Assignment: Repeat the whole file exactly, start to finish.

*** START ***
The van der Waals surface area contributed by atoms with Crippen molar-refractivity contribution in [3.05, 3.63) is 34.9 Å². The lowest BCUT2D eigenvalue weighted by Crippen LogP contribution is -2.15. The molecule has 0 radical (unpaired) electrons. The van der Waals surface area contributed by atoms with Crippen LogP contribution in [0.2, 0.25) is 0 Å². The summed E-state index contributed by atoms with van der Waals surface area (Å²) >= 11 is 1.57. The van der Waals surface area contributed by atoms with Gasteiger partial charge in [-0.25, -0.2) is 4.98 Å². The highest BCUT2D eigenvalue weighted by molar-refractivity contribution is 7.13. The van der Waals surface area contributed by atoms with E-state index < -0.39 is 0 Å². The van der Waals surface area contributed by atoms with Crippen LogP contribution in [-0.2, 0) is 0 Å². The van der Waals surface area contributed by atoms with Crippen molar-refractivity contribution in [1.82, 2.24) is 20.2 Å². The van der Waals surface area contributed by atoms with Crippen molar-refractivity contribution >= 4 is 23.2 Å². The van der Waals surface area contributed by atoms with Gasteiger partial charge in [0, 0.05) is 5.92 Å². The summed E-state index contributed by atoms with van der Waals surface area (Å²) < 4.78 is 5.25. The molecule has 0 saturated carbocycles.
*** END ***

The van der Waals surface area contributed by atoms with Crippen molar-refractivity contribution in [3.05, 3.63) is 34.9 Å². The lowest BCUT2D eigenvalue weighted by Crippen LogP contribution is -2.15. The molecule has 0 radical (unpaired) electrons. The van der Waals surface area contributed by atoms with Crippen LogP contribution in [0.2, 0.25) is 0 Å². The summed E-state index contributed by atoms with van der Waals surface area (Å²) >= 11 is 1.57. The van der Waals surface area contributed by atoms with Gasteiger partial charge in [-0.25, -0.2) is 4.98 Å². The highest BCUT2D eigenvalue weighted by molar-refractivity contribution is 7.13. The van der Waals surface area contributed by atoms with E-state index < -0.39 is 0 Å². The van der Waals surface area contributed by atoms with Crippen LogP contribution in [-0.2, 0) is 0 Å². The van der Waals surface area contributed by atoms with Crippen molar-refractivity contribution in [1.82, 2.24) is 20.2 Å². The van der Waals surface area contributed by atoms with Crippen molar-refractivity contribution >= 4 is 23.2 Å². The van der Waals surface area contributed by atoms with Gasteiger partial charge in [0, 0.05) is 5.92 Å². The summed E-state index contributed by atoms with van der Waals surface area (Å²) < 4.78 is 5.25. The molecule has 0 saturated carbocycles.